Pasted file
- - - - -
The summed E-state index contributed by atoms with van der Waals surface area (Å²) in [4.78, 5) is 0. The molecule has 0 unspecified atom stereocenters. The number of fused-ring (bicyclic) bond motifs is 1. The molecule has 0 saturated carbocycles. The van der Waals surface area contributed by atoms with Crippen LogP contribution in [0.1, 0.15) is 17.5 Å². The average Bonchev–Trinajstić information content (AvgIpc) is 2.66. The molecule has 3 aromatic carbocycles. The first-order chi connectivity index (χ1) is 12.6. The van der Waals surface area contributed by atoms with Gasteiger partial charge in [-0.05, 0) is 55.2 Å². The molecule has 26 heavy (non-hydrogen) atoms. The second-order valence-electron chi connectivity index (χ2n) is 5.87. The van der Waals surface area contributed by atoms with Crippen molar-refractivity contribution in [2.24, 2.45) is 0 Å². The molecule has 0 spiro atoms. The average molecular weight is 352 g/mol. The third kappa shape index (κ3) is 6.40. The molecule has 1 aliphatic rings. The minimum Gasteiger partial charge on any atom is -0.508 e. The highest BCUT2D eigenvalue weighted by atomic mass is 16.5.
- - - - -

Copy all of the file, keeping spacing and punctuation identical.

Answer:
The summed E-state index contributed by atoms with van der Waals surface area (Å²) in [4.78, 5) is 0. The molecule has 0 unspecified atom stereocenters. The number of fused-ring (bicyclic) bond motifs is 1. The molecule has 0 saturated carbocycles. The van der Waals surface area contributed by atoms with Crippen LogP contribution in [0.1, 0.15) is 17.5 Å². The average Bonchev–Trinajstić information content (AvgIpc) is 2.66. The molecule has 3 aromatic carbocycles. The first-order chi connectivity index (χ1) is 12.6. The van der Waals surface area contributed by atoms with Gasteiger partial charge in [-0.05, 0) is 55.2 Å². The molecule has 26 heavy (non-hydrogen) atoms. The second-order valence-electron chi connectivity index (χ2n) is 5.87. The van der Waals surface area contributed by atoms with Crippen molar-refractivity contribution in [2.24, 2.45) is 0 Å². The molecule has 0 spiro atoms. The average molecular weight is 352 g/mol. The third kappa shape index (κ3) is 6.40. The molecule has 1 aliphatic rings. The minimum Gasteiger partial charge on any atom is -0.508 e. The highest BCUT2D eigenvalue weighted by atomic mass is 16.5.